Republicans in Congress have been warning for weeks that to get its support, an infrastructure plan needs to be scaled down, scaled down, not laden with too many climate change initiatives, and paid for.

This plan will clearly miss this mark. Wyoming Republican Senator John Barrasso has already mentioned it “A Trojan horse for more liberal spending and higher taxes.” With Rep. Alexandria Ocasio-Cortez (D-N.Y.) It is also pushed back from the left. tweet that the package is “nowhere near enough” and “must be much bigger.”

At the same time, however, the bill points to the political realities of Capitol Hill – and particularly the Senate, where two West Virginia senators will overshadow its fate. One, Democrat Joe Manchin, is the casting vote on almost everything the Senate does and has already expressed his desire for a “huge” infrastructure bill, paid for in tax increases. The other is Shelley Moore Capito, the top Republican woman on the committee that drafts the Senate Infrastructure Bill. For them, Biden’s plan includes money to clean up abandoned mines in the Coal Country.

Many Capitol Hill Democrats ultimately expect Biden’s two-pronged infrastructure initiatives to go through reconciliation, meaning the party legislature doesn’t need Republican support. But at least so far, the White House has been vague about its legislative strategy for passing the bills, trying to get at least some GOP votes.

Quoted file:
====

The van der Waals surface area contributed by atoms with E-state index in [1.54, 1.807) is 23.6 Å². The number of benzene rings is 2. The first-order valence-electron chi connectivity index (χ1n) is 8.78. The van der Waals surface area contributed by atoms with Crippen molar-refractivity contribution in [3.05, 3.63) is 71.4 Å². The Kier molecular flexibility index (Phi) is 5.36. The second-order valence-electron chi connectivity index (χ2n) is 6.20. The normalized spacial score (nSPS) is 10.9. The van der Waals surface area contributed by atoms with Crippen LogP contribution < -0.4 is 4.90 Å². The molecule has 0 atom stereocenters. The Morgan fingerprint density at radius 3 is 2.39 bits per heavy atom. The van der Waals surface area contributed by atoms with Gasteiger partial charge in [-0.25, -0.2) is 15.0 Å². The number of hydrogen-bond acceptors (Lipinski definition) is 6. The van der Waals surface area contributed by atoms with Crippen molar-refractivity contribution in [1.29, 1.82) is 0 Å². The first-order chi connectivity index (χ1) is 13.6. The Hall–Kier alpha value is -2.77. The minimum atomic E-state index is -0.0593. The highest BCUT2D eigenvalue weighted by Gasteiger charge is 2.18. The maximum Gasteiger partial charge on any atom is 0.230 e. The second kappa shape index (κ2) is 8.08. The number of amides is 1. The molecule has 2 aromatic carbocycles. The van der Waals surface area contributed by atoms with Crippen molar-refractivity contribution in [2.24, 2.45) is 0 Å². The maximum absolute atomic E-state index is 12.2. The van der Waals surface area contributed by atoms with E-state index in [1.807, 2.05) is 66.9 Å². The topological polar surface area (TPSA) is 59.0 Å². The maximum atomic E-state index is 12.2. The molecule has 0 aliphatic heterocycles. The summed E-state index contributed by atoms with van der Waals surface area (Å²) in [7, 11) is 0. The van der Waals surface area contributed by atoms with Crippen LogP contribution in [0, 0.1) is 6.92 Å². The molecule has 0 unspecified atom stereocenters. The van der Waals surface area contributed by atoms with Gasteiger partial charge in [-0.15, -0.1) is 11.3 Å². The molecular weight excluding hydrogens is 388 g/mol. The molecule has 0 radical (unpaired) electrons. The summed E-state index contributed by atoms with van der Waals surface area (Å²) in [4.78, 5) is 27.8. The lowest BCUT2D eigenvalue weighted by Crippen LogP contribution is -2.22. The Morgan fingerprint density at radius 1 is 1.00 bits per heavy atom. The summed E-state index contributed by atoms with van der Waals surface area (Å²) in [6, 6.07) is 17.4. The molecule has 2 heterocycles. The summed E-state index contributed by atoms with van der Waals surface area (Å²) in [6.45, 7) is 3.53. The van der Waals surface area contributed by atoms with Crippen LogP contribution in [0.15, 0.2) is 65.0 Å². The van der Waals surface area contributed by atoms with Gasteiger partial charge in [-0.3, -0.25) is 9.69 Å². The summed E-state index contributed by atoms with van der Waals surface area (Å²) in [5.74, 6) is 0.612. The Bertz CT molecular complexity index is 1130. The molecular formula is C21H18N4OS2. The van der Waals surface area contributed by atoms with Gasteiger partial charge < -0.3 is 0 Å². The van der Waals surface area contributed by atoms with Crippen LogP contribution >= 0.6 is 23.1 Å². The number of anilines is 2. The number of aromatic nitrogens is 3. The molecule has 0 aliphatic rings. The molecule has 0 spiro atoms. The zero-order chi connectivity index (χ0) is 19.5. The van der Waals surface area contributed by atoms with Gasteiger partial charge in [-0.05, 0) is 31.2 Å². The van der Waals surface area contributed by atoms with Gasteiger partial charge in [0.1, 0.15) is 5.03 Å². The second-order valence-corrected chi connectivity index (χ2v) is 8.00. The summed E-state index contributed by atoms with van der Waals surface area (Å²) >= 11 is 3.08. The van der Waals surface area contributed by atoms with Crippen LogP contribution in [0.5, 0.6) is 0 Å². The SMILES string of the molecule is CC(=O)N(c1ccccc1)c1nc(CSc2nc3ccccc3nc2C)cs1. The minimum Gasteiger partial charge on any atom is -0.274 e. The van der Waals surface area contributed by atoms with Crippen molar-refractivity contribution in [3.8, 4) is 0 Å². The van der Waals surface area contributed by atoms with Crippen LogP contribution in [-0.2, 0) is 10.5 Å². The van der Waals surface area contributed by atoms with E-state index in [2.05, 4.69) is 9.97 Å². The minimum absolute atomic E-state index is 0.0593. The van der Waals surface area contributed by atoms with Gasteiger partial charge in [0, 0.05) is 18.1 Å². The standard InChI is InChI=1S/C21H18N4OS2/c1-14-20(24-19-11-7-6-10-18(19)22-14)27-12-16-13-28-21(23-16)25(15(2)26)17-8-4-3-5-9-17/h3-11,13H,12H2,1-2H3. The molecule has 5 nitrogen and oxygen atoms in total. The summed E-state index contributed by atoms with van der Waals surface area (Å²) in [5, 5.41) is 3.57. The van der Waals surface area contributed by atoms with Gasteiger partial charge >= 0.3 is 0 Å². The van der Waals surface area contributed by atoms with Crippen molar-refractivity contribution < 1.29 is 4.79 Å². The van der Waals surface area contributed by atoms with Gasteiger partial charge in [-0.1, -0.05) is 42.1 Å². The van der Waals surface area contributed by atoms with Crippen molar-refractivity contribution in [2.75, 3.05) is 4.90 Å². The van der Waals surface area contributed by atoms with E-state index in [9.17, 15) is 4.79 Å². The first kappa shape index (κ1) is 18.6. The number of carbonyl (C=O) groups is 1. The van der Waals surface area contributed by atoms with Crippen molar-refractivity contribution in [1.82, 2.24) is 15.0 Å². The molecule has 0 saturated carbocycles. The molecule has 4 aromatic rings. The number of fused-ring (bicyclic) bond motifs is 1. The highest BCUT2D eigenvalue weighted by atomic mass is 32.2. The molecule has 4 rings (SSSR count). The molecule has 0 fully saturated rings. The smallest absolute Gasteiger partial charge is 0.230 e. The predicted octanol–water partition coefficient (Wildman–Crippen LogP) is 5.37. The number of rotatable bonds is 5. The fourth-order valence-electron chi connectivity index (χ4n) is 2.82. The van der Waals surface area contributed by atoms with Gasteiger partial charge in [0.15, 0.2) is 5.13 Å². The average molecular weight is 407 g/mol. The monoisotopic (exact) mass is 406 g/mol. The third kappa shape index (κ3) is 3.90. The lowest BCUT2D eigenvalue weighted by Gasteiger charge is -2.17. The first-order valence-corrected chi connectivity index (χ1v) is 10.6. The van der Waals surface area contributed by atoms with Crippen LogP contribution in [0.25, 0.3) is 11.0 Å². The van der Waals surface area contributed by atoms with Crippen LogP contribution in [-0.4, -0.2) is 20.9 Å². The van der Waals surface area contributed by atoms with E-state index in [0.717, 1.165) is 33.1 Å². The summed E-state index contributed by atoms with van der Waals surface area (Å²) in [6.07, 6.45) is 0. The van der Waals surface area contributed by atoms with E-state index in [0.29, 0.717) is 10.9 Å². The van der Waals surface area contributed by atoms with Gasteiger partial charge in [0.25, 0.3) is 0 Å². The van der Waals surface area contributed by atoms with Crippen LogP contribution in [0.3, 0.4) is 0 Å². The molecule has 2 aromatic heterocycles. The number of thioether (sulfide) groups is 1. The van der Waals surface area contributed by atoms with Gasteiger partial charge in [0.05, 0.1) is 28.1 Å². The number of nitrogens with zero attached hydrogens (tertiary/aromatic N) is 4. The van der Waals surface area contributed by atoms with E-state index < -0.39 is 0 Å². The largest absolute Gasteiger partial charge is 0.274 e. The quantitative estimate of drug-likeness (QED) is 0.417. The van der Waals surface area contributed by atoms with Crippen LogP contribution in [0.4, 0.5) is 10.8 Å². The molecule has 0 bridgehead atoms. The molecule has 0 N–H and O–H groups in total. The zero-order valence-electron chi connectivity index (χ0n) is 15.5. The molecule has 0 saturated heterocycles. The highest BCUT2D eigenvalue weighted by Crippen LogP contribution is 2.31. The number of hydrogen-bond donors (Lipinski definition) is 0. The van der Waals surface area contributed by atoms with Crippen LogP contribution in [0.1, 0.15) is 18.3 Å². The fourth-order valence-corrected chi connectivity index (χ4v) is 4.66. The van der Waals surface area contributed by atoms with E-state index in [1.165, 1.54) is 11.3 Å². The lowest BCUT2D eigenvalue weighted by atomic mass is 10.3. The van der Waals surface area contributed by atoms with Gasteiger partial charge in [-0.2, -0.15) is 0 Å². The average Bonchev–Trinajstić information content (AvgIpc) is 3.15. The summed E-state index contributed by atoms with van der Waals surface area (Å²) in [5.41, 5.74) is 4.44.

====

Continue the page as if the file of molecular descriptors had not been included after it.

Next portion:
The government sent Transportation Secretary Pete Buttigieg to Capitol Hill to solicit both party lawmakers, and Biden has invited both Republican and Democratic lawmakers to study the White House plan. Brian Deese, who heads the White House’s National Economic Council, and Louisa Terrell, who heads the Legislative Affairs Bureau, also briefed members of both parties on Tuesday of the details.

Some aspects of this first package reflect this bipartisan goal. It has a heavy focus, for example, on investing in hard infrastructure and transport, which has long been backed by both parties, rather than incorporating the more progressive goals of some Democrats that are likely to be included in the later package – like the permanent child tax credit to invest in childcare and make tuition fees free.

The White House also presents it as a plan that is fully paid for at least over 15 years and includes tax increases only for businesses and not for high net worth individuals. The proposed corporate income tax hike would reverse only part of the Trump administration’s corporate tax cut, increasing it from 21 percent to 28 percent while strengthening the global minimum tax for multinational corporations.

And Biden officials stress that they will welcome the feedback and input from lawmakers to best implement their priorities, while Biden will not compromise on the “urgency of the moment” and the “need to really deliver.”

“We hope the elements of this investment package are places where we have seen a lot of excitement for progress in the past,” said the administrative officer. “These are issues that have broad support from the American people and there has been a great deal of eagerness to be dealt with in Congress.”